IDG Ventures, Unilever, AWS team up to invest in early-stage tech start-ups
- Inflation likely to exceed RBI’s 4% target in November: report
- Maersk sees falling freight rates in bearish sign for trade
- News in Numbers: 39% MF assets invested in equities, balanced funds in November
- Gujarat elections, Fed meet, Parliament session to keep markets on edge
- Bubble in Bitcoin or elsewhere?
Bengaluru: Venture capital firm IDG Ventures India Advisors Pvt. Ltd has partnered with Unilever Ventures Ltd, the venture arm of consumer packaged goods company Unilever Plc, and Amazon Web Services Inc. (AWS) to launch an initiative to invest between $500,000 and $5 million in early-stage tech start-ups of India.
IDG will invest in start-ups across consumer technology, software, health-tech and fintech over the next two months through the initiative called the Innovation Program, managing director Sudhir Sethi said in an interview.
Sethi did not mention the number of investments or the money that has been set aside for this programme.
Unilever Ventures is an investor in IDG and may also invest in the shortlisted start-ups, which will also get access to technology experts from AWS (owned by Amazon.com Inc.) and receive other benefits from the cloud services provider.
Last year, IDG invested in six start-ups, including content platform Little Black Book and fashion rental firm Flyrobe through two separate initiatives.
This year, IDG has merged the two initiatives into Innovation Program, which is in addition to the bets that IDG makes as a matter of course.
Like last year, IDG expects to receive 1,000 applications from interested start-ups.
The programme starts on Thursday, and start-ups can apply until 26 June. IDG expects to finalize investments by 8 July.
“Typically, do entrepreneurs get decisions (about whether they will invest or not) from investors in 30-45 days? No, but that’s what they will be getting in this programme. Conventionally, do entrepreneurs get the money in 60-75 days? No, but again that’s what they’ll be getting in this programme,” said Sethi.
“Speed becomes our competitive edge. Our whole organization is geared to do the tech evaluation and the investment decision at twice the pace of the industry in this programme,” he added.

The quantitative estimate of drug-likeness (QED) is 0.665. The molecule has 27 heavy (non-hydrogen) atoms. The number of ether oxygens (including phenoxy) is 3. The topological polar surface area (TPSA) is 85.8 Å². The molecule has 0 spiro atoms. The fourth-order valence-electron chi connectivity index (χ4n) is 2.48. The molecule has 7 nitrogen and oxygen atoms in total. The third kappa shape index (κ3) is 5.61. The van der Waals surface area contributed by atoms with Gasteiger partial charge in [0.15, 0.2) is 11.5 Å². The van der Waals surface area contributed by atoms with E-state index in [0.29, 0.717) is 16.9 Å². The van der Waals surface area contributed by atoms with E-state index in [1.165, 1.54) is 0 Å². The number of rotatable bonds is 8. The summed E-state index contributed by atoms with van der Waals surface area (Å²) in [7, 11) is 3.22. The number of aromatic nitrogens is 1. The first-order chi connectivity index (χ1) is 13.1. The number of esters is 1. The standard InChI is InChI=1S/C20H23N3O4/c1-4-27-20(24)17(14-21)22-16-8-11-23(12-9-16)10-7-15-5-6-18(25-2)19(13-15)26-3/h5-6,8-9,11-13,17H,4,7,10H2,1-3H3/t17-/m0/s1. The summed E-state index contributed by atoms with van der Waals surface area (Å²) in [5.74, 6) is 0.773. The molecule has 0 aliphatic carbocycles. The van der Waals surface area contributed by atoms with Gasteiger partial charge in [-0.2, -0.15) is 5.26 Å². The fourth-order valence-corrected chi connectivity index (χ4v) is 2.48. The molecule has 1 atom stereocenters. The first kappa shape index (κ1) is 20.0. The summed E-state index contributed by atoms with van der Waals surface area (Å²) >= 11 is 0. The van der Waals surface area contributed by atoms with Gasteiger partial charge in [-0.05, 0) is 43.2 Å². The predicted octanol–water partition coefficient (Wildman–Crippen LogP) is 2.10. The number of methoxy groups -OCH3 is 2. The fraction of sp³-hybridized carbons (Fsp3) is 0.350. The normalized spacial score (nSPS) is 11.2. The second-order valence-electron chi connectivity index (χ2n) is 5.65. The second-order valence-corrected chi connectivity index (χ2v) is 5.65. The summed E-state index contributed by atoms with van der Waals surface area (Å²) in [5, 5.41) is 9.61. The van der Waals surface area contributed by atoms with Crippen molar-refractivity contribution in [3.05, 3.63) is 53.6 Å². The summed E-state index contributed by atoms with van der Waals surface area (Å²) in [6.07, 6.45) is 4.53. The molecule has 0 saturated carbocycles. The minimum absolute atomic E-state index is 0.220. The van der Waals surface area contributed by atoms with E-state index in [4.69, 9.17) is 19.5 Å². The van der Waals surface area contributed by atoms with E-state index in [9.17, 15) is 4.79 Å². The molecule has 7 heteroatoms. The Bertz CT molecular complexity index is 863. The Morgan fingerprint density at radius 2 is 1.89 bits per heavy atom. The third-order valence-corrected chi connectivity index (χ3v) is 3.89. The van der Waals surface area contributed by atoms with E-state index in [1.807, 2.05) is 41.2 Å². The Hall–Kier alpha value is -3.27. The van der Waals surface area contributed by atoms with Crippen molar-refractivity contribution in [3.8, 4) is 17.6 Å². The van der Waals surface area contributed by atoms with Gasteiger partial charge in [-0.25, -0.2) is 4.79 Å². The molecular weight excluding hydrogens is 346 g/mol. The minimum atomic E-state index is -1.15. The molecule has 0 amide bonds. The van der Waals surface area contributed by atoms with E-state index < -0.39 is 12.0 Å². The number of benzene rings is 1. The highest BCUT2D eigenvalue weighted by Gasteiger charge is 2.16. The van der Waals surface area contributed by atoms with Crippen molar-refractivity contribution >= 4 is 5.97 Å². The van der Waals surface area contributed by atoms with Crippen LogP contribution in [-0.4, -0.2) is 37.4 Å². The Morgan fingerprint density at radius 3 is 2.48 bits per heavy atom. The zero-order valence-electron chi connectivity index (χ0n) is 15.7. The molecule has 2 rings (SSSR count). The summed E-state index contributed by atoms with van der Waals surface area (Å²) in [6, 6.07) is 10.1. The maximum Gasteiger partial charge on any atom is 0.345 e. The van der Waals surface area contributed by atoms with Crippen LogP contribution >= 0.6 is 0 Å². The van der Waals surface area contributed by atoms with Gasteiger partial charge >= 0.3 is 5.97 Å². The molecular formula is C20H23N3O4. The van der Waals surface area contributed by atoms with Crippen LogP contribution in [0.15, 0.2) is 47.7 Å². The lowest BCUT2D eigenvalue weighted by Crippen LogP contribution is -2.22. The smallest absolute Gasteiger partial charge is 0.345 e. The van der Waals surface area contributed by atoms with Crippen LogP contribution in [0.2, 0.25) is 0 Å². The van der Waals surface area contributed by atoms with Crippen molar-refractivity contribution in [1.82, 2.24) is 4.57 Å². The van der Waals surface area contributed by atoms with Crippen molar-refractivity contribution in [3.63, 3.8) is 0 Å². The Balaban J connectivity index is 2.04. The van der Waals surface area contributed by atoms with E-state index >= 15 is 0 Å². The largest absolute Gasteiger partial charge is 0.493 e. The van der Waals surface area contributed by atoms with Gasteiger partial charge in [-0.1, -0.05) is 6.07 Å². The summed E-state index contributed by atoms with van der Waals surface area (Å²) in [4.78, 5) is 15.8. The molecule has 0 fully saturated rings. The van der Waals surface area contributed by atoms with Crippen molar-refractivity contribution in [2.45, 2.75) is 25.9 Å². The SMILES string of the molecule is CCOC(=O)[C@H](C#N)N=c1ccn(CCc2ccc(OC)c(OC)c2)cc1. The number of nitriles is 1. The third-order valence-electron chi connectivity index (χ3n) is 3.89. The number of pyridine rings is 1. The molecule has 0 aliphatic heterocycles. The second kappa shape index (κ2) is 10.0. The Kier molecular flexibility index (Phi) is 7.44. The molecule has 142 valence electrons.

IDG was launched in 2006 by Sethi and T.C. Meenakshisundaram, both of who worked at IT services company Wipro Ltd.
Fresh from raising its third fund of $200 million, IDG Ventures India—which counts Flipkart, Lenskart and Yatra among its 65 portfolio holdings—was one of the most active venture capital firms last year. It has set aside roughly $130 million of the new fund toward early-stage investments. The Innovation Program will be funded from that corpus.
“The bulk of the investments in the Innovation Program will be seed and pre-Series A. We may make a few Series A investments as well. Our signature as a VC is that we always get into our market leaders early and ahead of time. That’s what this programme is for,” Sethi said.
Apart from sourcing deals through their networks, which is how most start-up investments are done, some VCs have launched special initiatives to attract a large number of potential investments in a speedy manner. Apart from the increased deal volume, VCs also get better valuations and increase their brand awareness through such initiatives.
Apart from the cash, tying up with high-profile partners, such as AWS, also helps attract applications to these initiatives.
“Unilever Ventures invests in companies but also brings a lot of knowledge around branding, consumer insights and supply chain. And AWS obviously is very well-known in the start-up world. Getting these kinds of benefits is very helpful for start-ups,” said IDG Ventures India executive director Karan Mohla.